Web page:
Sort by tags

Movement variations/scales

Posted 6th January 2017 by Geoff Stewart

Movement variations/scales

You will have noticed that within our programming we offer different exercise variations and we offer scales for some exercises, so why do we do this?

Movement variations

All exercises have variations – these can be as simple as a change in rep range, tempo, rest period, joint angle or the type of machine used. Being the interesting chaps we are we once listed 40 squat variations then we got bored. All these variations have a place and can be helpful to keep your body adapting and make working out a bit more interesting.

Scales of exercise

You can scale exercises back or forward to enable athletes at all levels to work on the same types of movement and progress safely and effectively through simple to more complex movements. Scaling in the wonderful world of CF is a hot topic. Some schools says do it RX’d or not at all and others say scale it back so you’re wrapped in a cotton wool bubble. The magic and progression has to be somewhere in the middle.

Scaling in WODs

The idea of scaling in WODs, apart from not breaking yourself, is to enable you to maintain a good pace. If you’re doing a 5 min WOD and spending 2 mins resting between each 3 reps because it’s so hard then the training effect may not be as anticipated. On the other hand, if you’re flying through with a scale that’s too easy, the same is true. Below we have listed some basic scales for key movements to help you in your progressions. Check it out, don’t be proud, gains and skills will be yours. There are – obviously – a lot more exercises and a lot more scaled movements you can practice – ask your coach if you’re after something specific.

Not convinced about the utility of scaling? Read this.

Press up

  1. Angled against wall
  2. Angled on 30inch box – 24 / 20
  3. P bar press ups
  4. Negatives – slow down
  5. Full press up
  6. Hand release press up
  7. Horizontal press up on rings

Box jump

  1. Step up down low box
  2. Low jump to plate step down
  3. Jump to low box step down
  4. Jump to box jump down
  5. Jump to high box and rebound back

Chest to bar pull up

  1. Ring rows
  2. Jumping pull up – negative
  3. Strict pull ups – controlled
  4. Kipping pull up
  5. Chest to bar pull up
  6. L sit chest to bar pull up

Toes to bar

  1. Tuck up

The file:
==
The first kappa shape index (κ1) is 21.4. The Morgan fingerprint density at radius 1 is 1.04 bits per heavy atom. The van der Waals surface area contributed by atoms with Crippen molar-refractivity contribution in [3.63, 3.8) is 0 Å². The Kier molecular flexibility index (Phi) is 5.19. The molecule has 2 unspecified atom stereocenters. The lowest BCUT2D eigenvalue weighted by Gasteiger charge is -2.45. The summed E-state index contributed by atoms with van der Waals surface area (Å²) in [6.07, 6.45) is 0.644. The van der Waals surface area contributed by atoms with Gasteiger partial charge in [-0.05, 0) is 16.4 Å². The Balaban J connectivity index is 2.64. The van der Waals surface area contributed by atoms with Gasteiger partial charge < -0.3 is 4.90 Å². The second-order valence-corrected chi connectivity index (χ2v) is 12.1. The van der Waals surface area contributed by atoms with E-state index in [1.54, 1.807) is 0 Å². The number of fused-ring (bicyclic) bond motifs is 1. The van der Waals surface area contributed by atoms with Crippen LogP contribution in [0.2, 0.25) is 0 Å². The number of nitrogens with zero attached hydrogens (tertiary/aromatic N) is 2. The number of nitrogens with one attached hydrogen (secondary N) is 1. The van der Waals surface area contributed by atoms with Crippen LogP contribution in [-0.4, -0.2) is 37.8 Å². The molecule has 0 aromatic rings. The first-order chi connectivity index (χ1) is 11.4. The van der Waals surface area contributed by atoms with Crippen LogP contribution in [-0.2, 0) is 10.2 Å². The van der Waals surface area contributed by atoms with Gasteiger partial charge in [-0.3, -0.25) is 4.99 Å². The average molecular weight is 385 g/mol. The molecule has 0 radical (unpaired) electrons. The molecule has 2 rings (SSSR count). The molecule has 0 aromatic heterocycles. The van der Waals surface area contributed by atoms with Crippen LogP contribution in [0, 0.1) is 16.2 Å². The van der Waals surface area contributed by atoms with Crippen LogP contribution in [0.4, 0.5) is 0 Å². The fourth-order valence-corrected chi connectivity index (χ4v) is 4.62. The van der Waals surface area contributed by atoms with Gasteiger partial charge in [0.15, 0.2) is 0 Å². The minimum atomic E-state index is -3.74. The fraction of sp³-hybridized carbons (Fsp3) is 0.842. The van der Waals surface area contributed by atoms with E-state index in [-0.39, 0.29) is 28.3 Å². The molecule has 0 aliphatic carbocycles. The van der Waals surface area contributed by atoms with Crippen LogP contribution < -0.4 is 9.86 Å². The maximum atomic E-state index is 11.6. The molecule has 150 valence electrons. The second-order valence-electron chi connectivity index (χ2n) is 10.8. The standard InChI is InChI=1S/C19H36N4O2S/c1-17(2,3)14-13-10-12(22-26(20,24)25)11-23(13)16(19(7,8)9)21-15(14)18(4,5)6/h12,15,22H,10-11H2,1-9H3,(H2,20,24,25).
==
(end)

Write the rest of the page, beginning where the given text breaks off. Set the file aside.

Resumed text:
2. V-up
  3. Knees above hips
  4. Toes above hips
  5. Knees to chest
  6. Knees to elbows
  7. Toes to bar


  1. Box – feet on floor
  2. Station / p-bars – eccentric
  3. Station / p-bars dip
  4. Rings – feet on floor
  5. Rings – eccentric
  6. Ring kipping dip
  7. Ring strict dip

OHS (over head squats)

  1. Goblet squats
  2. Back squat
  3. Front squats
  4. OHS with stick as form will allow
  5. OHS with bar
  6. OHS weighted

Deficit HSPU

  1. Handstand hold against the well, accumulate 15 to 20 seconds
  2. Pike press up
  3. Box pike press ups
  4. Ab – mat (reduced range of motion)
  5. Kipping HSPU
  6. Strict HSPU
  7. Deficit kipping HSPU (1.5 – 4.5″ deficit)
  8. Deficit strict HSPU (1.5 – 4.5″ deficit)


  1. Cossack squat
  2. Box step ups, 12 → 30” box
  3. Box step ups from side of the box, 12 → 30” box
  4. Pistol to a box, high → low
  5. Pistol w/ support (band or hold on to a rig)
  6. Pistol

GHD sit up

  1. GHD sit up hold @ parallel, accumulate 30 seconds
  2. GHD sit up to parallel
  3. GHD sit up

Ring muscle up

  1. Ring row + Ring dip (feet on ground) – 3 to 5 reps each
  2. Ring row + transition + ring dip (feet on ground) – 3 to 5 reps
  3. Jumping muscle up
  4. Eccentric Muscle ups
  5. Kipping muscle up
  6. Strict muscle up

Rope climb

  1. Seated rope pulls to standing
  2. Rope pull-ups (or towel pull ups), 2 – 3 x reps
  3. Rope climb ½ way up
  4. Legless rope climb ½ way up
  5. Rope climb w/ foot lock
  6. Legless rope climb up, w/ legs down
  7. Legless rope climb up + down
  8. Legless rope climb from seated
  9. L-sit legless rope climb
  10. Any of  5 to 7 above with a weighted vest